The president, returning to the White House from Camp David, called on the government in Damascus to work with the U.S. and British officials.
"The Syrian government needs to cooperate with the United States and our coalition partners and not harbor any Baathists, any military officials, any people who need to be held to account for their tenure," Mr. Bush said.
When asked if the U.S. would intervene militarily if Syria did not hand over Iraqi leaders, the president said, "They just need to cooperate."
The president's comments came after U.S. Secretary of Defense told NBC's "Meet the Press" Sunday there is "no question" that some senior Iraqi officials fled Iraq for or through Syria. Some have sought refuge there, he said, while others have continued on to other regions.
Rumsfeld did not specify which Iraqi leaders he was talking about. He also refused to comment on whether the United States was prepared to take action against Syria for harboring Iraqi fugitives.
"We certainly are hopeful Syria will not become a haven for war criminals or terrorists," the defense secretary said.
Rumsfeld also said the majority of foreign fighters have faced in Baghdad over the past 24 hours have been Syrian nationals, including a gunman who shot and killed a Marine Saturday.
He told CBS' "Face the Nation" that U.S. soldiers encountered a bus full of Syrians who were carrying roughly $600,000 in cash, and flyers "suggesting that people would be rewarded for killing Americans."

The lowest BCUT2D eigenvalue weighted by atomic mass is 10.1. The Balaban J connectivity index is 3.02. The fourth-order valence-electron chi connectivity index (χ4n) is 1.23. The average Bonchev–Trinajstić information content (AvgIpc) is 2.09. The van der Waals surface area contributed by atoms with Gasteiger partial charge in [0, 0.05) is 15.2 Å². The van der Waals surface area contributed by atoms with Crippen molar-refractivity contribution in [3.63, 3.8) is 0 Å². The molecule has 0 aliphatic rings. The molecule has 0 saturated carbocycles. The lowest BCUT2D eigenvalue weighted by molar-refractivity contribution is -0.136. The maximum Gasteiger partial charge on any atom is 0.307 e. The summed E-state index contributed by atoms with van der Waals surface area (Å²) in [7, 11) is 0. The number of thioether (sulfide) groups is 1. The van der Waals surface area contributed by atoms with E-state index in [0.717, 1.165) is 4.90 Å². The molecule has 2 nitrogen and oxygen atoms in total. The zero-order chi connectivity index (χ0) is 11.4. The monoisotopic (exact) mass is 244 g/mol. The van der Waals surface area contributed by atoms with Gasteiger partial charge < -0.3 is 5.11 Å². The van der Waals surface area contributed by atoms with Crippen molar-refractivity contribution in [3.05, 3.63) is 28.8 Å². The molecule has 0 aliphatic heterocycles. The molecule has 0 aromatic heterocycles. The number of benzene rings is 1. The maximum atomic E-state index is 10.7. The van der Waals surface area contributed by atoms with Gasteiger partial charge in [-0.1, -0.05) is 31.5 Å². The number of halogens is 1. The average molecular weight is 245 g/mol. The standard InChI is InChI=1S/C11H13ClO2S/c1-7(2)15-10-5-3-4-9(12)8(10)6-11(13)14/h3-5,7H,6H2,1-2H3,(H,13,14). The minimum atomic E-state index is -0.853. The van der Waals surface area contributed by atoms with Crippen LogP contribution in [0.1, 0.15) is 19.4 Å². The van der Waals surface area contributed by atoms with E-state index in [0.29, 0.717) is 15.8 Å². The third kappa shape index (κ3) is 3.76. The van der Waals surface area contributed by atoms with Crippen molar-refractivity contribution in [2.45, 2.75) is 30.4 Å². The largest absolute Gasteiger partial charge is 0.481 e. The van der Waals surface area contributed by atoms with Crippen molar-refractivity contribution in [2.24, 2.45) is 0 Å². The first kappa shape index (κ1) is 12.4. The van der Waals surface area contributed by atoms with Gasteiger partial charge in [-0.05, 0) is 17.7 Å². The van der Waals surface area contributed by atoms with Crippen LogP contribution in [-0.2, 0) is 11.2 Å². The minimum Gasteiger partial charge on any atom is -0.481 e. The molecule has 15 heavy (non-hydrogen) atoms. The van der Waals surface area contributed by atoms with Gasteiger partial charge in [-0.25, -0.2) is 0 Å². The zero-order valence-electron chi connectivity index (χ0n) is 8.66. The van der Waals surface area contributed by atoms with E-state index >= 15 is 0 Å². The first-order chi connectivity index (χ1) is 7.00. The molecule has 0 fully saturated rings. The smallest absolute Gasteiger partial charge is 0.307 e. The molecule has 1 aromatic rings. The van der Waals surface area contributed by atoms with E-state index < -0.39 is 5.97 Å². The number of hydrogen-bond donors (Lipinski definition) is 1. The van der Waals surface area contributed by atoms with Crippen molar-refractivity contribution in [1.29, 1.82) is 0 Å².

Secretary of State Colin Powell told BBC 1's "Breakfast with Frost" American concerns over Syria's actions date back to before the war in Iraq.
"We have designated Syria for years as a state that sponsors terrorism, and we have discussed this with the Syrians on many occasions," the secretary said.
Powell also reiterated charges that Syria has allowed military and other banned equipment into Iraqi through their border.
"We are concerned that materials have flowed through Syria to the Iraqi regime over the years. We are making this point clearly and in a very direct manner to the Syrians," Powell said, adding he hoped Syrian leaders would "respond accordingly."
In Washington, Syrian deputy ambassador Imad Moustapha told "Meet the Press" that the allegations against his country are false, flatly denying his country is knowingly sheltering Iraqi leaders.
"The answer is no," he said. The ambassador called the accusations part of a campaign of misinformation about Syria, saying only humanitarian aid is crossing the Syria-Iraq border.
"This is an unfair campaign," Moustapha said. "We don't even have an ambassador to Iraq. How would we know what?s going on there?"